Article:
Special Episode: Helping Prosthetic Hand Users Become Choosers
A prosthetic hand substitutes a limb that may have been missing at birth or that is lost later in life. They can be classified into several types according to their functions, and the myoelectric prosthetic hand is known to be the most functional. It has a sensor that detects weak "myoelectric signals" generated when muscles contract and converts the signals into hand movements. Most myoelectric prosthetics available in Japan are made overseas and are hard to obtain. Moreover, they cost over US$15,000 and weigh around 1kg, making it unsuitable for the average Japanese person. For such reasons, most prosthetic hand users in Japan end up settling for cosmetic prosthesis which are lightweight and affordable. Masahiro YOSHIKAWA, an associate professor at Osaka Institute of Technology, is taking on the challenge to tackle this problem by developing an affordable, lightweight yet highly functional electrically-powered prosthetic hands. Find out how YOSHIKAWA is making prosthetic hands more accessible by using 3D printers and his original "muscle bulge sensor."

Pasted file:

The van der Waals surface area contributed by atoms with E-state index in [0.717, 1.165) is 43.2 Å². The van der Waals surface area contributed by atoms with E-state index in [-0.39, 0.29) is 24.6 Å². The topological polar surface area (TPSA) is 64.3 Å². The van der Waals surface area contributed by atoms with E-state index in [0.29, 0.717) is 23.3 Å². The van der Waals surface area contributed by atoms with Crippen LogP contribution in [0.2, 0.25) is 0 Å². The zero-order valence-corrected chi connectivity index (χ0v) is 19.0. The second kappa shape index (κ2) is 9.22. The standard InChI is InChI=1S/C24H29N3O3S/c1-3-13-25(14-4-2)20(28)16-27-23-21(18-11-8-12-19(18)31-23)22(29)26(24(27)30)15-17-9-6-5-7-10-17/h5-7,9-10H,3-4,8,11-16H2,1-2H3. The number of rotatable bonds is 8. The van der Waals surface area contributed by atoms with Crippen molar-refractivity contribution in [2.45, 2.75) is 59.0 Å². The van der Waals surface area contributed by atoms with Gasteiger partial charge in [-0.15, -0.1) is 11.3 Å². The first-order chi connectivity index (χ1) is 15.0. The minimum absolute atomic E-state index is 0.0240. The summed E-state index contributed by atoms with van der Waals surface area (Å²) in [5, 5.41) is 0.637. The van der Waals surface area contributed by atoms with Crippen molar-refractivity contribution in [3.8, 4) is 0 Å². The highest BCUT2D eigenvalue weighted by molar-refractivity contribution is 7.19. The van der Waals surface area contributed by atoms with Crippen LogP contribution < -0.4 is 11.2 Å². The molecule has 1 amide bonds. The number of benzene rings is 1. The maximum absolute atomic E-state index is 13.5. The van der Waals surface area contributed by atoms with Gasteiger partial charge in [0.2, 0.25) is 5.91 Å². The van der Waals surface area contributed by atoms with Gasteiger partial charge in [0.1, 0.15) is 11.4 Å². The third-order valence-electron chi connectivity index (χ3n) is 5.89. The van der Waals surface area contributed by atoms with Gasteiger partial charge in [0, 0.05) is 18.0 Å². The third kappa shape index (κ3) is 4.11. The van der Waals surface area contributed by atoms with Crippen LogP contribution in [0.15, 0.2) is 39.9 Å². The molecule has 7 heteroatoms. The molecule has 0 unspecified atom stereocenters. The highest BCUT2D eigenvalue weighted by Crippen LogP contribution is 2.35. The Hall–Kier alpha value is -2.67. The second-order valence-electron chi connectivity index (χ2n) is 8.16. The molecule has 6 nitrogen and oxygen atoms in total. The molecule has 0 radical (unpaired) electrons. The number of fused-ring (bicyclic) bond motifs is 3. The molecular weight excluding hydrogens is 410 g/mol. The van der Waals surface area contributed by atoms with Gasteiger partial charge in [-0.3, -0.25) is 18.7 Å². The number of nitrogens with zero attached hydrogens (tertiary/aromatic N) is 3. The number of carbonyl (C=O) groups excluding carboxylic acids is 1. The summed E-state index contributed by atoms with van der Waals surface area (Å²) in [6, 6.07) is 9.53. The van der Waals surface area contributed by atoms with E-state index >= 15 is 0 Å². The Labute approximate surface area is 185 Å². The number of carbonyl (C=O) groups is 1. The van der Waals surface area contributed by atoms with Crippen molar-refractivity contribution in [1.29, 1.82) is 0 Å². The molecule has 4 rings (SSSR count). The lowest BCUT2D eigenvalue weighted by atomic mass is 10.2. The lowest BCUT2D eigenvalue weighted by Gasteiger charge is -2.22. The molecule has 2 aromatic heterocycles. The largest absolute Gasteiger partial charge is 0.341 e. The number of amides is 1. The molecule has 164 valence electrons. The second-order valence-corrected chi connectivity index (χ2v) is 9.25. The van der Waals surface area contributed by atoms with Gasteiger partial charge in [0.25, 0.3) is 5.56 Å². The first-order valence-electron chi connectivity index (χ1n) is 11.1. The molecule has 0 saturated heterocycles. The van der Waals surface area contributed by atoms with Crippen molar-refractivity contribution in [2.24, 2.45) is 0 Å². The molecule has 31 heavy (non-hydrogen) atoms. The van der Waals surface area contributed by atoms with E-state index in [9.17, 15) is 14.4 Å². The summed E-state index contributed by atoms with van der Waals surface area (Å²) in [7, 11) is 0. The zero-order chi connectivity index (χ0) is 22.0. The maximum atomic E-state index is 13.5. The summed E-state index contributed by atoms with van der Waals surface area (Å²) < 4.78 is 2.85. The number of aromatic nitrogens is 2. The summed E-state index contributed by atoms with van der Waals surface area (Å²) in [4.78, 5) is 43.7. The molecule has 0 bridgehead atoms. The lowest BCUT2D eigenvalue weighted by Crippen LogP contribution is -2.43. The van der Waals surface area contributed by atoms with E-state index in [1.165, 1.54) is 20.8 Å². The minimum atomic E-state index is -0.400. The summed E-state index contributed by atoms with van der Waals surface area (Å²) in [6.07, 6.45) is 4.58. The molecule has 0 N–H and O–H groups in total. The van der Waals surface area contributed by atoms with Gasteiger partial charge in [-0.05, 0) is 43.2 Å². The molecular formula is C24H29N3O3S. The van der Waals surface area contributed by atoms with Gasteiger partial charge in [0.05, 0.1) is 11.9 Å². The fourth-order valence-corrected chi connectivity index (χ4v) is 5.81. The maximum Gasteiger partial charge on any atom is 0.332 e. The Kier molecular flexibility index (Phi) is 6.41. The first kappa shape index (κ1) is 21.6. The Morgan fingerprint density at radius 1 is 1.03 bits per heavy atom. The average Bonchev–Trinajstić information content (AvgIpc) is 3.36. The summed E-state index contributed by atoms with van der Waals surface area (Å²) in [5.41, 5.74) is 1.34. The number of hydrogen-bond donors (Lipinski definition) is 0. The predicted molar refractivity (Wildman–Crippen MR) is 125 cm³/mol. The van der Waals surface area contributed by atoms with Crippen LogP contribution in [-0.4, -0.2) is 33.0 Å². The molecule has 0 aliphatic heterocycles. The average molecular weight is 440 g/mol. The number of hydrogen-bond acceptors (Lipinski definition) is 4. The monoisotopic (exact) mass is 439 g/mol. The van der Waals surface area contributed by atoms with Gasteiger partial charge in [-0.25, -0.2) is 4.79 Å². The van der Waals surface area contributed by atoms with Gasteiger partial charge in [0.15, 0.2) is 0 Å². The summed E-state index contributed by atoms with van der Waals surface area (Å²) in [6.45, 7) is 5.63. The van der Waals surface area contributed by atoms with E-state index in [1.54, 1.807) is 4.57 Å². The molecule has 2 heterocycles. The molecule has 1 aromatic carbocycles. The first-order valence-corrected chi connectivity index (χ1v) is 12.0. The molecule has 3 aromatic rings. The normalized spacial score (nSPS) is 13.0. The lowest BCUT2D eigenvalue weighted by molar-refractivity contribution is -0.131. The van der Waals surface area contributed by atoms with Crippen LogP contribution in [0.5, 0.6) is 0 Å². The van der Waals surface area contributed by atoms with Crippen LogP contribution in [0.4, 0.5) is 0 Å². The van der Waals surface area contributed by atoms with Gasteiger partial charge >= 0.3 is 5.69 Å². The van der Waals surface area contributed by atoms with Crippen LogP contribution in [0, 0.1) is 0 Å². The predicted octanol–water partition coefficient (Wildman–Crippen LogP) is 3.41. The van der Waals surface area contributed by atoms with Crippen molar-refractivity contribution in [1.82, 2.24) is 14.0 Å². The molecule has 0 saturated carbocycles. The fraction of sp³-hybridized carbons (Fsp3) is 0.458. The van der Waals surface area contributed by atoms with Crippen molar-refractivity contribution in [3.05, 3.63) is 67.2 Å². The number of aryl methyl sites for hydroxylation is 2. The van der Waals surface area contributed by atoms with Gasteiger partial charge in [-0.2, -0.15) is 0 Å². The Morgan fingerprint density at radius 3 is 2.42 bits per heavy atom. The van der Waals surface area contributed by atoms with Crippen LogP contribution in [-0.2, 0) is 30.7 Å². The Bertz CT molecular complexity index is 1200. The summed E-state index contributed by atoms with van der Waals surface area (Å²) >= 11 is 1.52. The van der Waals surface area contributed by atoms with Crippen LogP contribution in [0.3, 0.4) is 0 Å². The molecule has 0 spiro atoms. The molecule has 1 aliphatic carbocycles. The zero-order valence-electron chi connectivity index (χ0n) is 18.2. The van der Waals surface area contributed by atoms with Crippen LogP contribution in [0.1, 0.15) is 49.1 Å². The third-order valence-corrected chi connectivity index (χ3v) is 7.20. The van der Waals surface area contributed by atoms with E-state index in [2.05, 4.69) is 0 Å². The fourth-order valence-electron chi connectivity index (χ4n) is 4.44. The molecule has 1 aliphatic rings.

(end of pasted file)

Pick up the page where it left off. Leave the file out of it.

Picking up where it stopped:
Prosthetic user tying a shoelace with the electrically-powered 3-fingered prosthetic hand
Muscle bulge sensor captures muscle movements as a change in distance
A user operating the electrically-powered 5-fingered prosthetic hand with pneumatic artificial muscles
Prosthetic socket for young children and task-specific attachments